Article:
CLERMONT, Ind. – Carl Edwards and Brad Keselowski kept it clean.

Kyle Busch kept on winning.

Busch held off Edwards on a late restart Saturday night to win the NASCAR Nationwide race at O’Reilly Raceway Park, collecting his eighth victory of the season while sending a friendly reminder about who drives the dominant car in NASCAR’s No. 2 series.

Busch led 144 laps and had just enough at the end to fend off Edwards, who wasn’t about to send Busch into the wall a week after punting Keselowski on the final lap in St. Louis, a move that forced NASCAR officials to dock him 60 points and fine him $25,000.

“It was good, hard, clean racing,” Busch said. “That’s what happens when you race each other cleanly over time and with respect; you get respect back.”

Busch has earned it. His fifth win in his last six Nationwide starts gives him 38 for his career. Only Mark Martin with 48 has more.

Aric Almirola finished third, followed by pole-sitter Trevor Bayne and Reed Sorenson. Keselowski faded to finish eighth.

A week after their run-in forced NASCAR officials to step in, saying they each crossed the line, Keselowski and Edwards were on their best behavior at the crowded 0.686-mile oval.

The rivals found themselves running within a couple car lengths of each other for a long stretch at the beginning of the race and again on a late restart. This time each driver made sure to give the other a wide berth.

“We gave each other plenty of room and that’s good,” Edwards said. “Hopefully we can keep doing that going forward.”

Keselowski, who was placed on probation through the end of the year along with Edwards for his role in last week’s final-lap scuffle, had no issues with Edwards this time.

“I thought it was decent racing by most everybody, just good hard short-tracking,” he said.

Particularly by Busch. He was dominant at times before using a little moxie to beat Edwards, even though Edwards had fresher tires after a late pit stop.

Busch appeared to be in the clear before Joe Nemechek hit the wall with fewer than 10 laps remaining. The caution set up a green/white/checkered finish, with Busch opting to take the outside lane on the restart.

Edwards hung back, thinking Busch would take his time before restarting. The second Edwards relaxed, Busch was gone.

“In my mind, I thought he was going to go late. As soon as I laid back, he took off,” Edwards said.

Edwards rallied to get on Busch’s rear quarterpanel coming out of Turn 4, but unlike last week, he opted not to dump Busch into the wall. Busch admitted getting “dive bombed” by Edwards was a concern, but figured if Edwards did creep up and take Busch out, he wouldn’t win the race either.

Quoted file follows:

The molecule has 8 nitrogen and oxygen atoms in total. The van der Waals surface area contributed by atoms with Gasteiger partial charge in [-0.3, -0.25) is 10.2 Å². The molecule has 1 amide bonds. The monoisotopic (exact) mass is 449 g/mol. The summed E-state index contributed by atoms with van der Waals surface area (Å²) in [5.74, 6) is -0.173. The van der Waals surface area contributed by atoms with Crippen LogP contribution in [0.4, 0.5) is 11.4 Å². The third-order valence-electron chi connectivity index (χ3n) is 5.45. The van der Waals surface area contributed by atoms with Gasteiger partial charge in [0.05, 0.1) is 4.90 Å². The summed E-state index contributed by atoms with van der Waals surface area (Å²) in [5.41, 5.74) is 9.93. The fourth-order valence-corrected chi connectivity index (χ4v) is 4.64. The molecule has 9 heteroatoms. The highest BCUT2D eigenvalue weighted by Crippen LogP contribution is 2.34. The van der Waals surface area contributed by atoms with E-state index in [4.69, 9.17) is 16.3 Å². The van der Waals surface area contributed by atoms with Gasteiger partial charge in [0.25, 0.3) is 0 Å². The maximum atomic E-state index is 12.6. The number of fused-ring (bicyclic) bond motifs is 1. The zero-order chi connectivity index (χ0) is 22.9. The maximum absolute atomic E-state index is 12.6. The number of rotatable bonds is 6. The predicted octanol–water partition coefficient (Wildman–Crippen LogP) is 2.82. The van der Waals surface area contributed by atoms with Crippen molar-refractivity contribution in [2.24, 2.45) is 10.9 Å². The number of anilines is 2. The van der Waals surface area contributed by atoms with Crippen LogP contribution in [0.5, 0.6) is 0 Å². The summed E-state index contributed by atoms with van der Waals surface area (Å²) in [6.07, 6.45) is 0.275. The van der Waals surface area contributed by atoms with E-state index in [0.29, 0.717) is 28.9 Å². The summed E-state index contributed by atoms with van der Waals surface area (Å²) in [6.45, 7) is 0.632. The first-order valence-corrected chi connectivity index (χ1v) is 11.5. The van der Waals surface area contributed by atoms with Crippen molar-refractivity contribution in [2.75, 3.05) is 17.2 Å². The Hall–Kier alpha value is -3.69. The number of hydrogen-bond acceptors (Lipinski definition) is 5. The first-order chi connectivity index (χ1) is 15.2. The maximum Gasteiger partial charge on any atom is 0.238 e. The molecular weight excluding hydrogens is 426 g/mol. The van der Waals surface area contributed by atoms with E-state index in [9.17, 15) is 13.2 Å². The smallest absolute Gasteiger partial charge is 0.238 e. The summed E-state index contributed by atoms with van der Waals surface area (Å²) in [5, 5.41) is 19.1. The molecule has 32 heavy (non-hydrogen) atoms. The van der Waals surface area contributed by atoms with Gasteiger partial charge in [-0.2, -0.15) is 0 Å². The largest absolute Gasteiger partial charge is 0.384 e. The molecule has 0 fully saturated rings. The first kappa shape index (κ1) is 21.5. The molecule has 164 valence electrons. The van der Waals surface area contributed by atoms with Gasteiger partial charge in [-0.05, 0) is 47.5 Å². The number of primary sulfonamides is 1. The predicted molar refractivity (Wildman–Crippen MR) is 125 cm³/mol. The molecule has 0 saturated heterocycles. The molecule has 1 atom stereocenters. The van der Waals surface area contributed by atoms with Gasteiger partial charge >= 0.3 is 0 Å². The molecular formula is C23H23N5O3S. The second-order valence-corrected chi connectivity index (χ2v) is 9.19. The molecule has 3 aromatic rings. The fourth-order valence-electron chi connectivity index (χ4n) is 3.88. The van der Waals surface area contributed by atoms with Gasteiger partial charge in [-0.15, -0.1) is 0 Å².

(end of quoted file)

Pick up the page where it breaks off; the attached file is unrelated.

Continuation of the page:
SPRINT CUP: Juan Pablo Montoya, a former Indianapolis 500 winner, won the pole position for today’s Brickyard 400 with a lap of 182.278 mph.

Success at the Indianapolis Motor Speedway is nothing new to Montoya, who won the Indy 500 in 2000. He had a strong run going in last year’s Brickyard, only to have his shot at a victory undone by a late pit road speeding penalty.

Jimmie Johnson qualified second, followed by Mark Martin, Jamie McMurray and Ryan Newman. Chevrolets swept the top six starting spots.

 

FORMULA ONE: Sebastian Vettel of Germany squeezed out Fernando Alonso to take the pole position in his home Formula One Grand Prix at Hockenheim, Germany.

Vettel’s Red Bull was .002 seconds faster than Alonso’s Ferrari in qualifying to give the German his sixth pole of the season and his third straight.

“We knew that it would be close, but did not expect it to be that close. It’s not very comfortable,” said Vettel, who now has 11 poles in his career.

Felipe Massa of Brazil in the second Ferrari was third and Mark Webber of Australia was fourth in another Red Bull to complete the two front rows for today’s German Grand Prix.

 

BEECH RIDGE: Steve Carrier took the lead on Lap 12 and went on to win for the second time this season in the 40-lap NASCAR Pro Series. Jay Sands finished second and Chuck Colby was third.

Other winners included Corey Bubar in the 35-lap Sports Series, Matt Gain in the 30-lap Wildcat race and Shawn Brackett in the 20-lap Road Runner main event.

 

IRL: Will Power, going for his third consecutive victory, will start from the pole today in the Honda Edmonton Indy.

Power drove the 1.96-mile track in 1:00.7126 to lead the 25-car field.

Helio Castroneves, Power’s teammate with Team Penske, will start beside him on the front row. Scott Dixon will be third.

Power has been the class of the field in IndyCar this season. He leads the driver standings, has won four of the 10 races and has six poles.

The IRL has placed Milka Duno on probation for the rest of the year for failing to consistently meet minimal performance standards.